It’s Frampton’s most recent win over Kiko Martinez, however, that really has people buzzing about his potential. Frampton had previously stopped the Spaniard in 2012 when a competitive fight suddenly ended after one sensational Frampton right hand in the ninth round. After that bout, however, Martinez went on a rampage picking up an alphabet belt and destroying the highly respected Huzumi Hasagawa and Jeffrey Mathebula (who went 12 hard rounds with Nonito Donaire). In the rematch Frampton was clearly dealing with a more complete and dangerous fighter and many insiders saw an upset in the making. Instead, Frampton put on a virtuoso boxing display, scored a knockdown and thrilled an astonishing 16,000 fans in what was a star making performance.
While Guillermo Rigondeaux is clearly the lineal champion and best fighter in the division (it’s really not even close), it’s another boxer from the Western hemisphere that has become the TV draw. That fighter is of course California’s Leo Santa Cruz. Cruz came to prominence because of his immensely entertaining come forward style and light-hearted personality. Cruz has built his resume in a series of fights against well-known former titleholders that were generally considered past their prime. This is a very common process in building a young fighters record and Cruz has past every test with flying colors. In fact, Cruz has the fourth-highest plus/minus rating in all of boxing, behind only Mayweather, Alvarez, and Golovkin.
Despite his success, however, a growing number of fans and media are beginning to get impatient with Cruz’s progress. Cruz is managed by the infamous Al Haymon and seems to be falling into a familair managerial pattern of Haymon’s other prized talents in that after becoming champion his quality of opposition is actually going down instead of up. While many hoped to see Cruz fight a Frampton or Rigondeuax on the Mayweather-Maidana undercard, he instead received a 700k payday to fight Manuel Roman—a career bantamweight that used to be Cruz’s sparring partner. The result was utterly pointless and an insulting second round knockout for Cruz.
After the fight Cruz, to his credit, called out Rigondeaux. But we all know that fight is never going to happen. Rigondeaux is not affiliated with Haymon and he’s far too dangerous for what he brings to the table. Could he fight Frampton or Quigg instead then? Likely not. The reason is simple: if he receives 700k for fighting tomato cans on an undercard, than why would he ever need to fight anybody that threatening? In all likelihood if a Frampton fight were to happen then Cruz’s team would demand that Frampton come to America. In America Frampton would receive far less money than he would fighting in Belfast where he sells more tickets in a night than Cruz has in his entire career. It just doesn’t add up but then again few things in boxing do these days. Still, attractive and makeable fights with the likes of Johnny Gonzales or Abner Mares remain viable options for Cruz.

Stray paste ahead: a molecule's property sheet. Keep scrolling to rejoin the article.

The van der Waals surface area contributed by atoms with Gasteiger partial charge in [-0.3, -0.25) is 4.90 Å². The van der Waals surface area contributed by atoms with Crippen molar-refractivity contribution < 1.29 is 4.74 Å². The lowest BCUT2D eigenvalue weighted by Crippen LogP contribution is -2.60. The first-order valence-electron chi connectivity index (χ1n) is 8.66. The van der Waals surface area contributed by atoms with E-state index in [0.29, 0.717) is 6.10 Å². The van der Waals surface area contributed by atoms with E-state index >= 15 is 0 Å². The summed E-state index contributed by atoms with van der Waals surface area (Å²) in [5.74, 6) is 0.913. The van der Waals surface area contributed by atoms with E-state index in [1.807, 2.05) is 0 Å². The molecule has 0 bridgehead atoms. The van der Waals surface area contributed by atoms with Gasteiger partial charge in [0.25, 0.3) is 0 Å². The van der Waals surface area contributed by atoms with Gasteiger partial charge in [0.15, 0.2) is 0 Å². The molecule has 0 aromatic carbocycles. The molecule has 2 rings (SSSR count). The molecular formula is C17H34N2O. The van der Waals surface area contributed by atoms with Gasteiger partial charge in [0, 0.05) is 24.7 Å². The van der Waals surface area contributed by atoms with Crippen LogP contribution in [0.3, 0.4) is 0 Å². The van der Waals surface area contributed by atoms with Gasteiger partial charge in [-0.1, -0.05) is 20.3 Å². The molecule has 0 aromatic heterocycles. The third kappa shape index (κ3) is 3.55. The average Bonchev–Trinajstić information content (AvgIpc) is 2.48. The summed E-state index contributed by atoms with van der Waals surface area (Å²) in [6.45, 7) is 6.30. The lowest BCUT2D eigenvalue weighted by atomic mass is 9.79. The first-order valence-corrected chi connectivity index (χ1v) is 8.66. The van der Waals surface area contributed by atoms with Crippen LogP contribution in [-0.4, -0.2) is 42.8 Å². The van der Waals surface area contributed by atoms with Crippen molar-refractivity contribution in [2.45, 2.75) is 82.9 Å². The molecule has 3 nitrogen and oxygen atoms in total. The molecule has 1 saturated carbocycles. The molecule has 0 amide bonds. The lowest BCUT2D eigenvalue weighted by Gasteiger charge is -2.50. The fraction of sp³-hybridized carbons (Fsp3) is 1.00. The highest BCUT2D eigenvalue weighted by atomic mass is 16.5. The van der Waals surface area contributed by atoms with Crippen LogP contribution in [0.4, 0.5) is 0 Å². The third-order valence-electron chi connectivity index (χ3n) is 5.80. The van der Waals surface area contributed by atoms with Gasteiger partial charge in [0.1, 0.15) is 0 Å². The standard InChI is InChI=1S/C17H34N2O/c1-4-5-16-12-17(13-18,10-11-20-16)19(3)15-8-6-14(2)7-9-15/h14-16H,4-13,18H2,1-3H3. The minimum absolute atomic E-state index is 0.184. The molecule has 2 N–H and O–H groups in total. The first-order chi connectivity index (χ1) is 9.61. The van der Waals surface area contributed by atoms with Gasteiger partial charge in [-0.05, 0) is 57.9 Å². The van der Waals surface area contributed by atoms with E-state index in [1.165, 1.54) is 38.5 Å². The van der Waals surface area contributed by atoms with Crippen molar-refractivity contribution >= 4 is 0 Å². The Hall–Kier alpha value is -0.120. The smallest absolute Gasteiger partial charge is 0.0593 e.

The odd man out in this equation is the division’s champion, Guillermo Rigondeaux. The fighter they call “El Jackal” is an almost mythical talent. Rigondeaux won two Olympic gold medals, a pair of world championships and two Pan American championships and World Cup titles in an amateur career that spanned over 450 fights. Most American Olympians could never even win a national title in Cuba where Rigondeuax ruled with an iron fist for nearly a decade. Beneath his cold and almost yellow eyes lies one of the greatest pure boxers of our time. Rigondeaux, out of pride and allegiance to his craft, will not conform his style to the pro game—he fights to win not please the crowd.
As a result, fighters, managers, and promoters that are petrified of his talent use his lack of marketability as an excuse to basically have him black listed from televised boxing. Unfortunately for Rigondeaux he doesn’t have a domestic violence rap sheet or Bugatti to charm the money out of peoples wallets. Very few top fighters at or around his weight class will even mention his name in passing. In a different time fighters would be willing to fight Rigondeaux just for the chance to be called the real champion but that is not what drives today’s fighters or boxing culture. With all of the belts out there basically anyone can convince themselves they’re a champion, so why risk a payday just for glory, right?
Despite the obvious roadblocks standing in the way of some of the biggest fights at 122, fans are clearly in store for some dramatic and thrilling fights in coming years. With the 126-pound weight division also packed with talented fighters like Donaire, Lomachenko and Walters you can bet that the matchups will become interchangeable between weights. Many of the best fights of the last generation happened in the featherweight divisions, so buckle your seatbelt because 2014 is looking a lot like 2001 right now.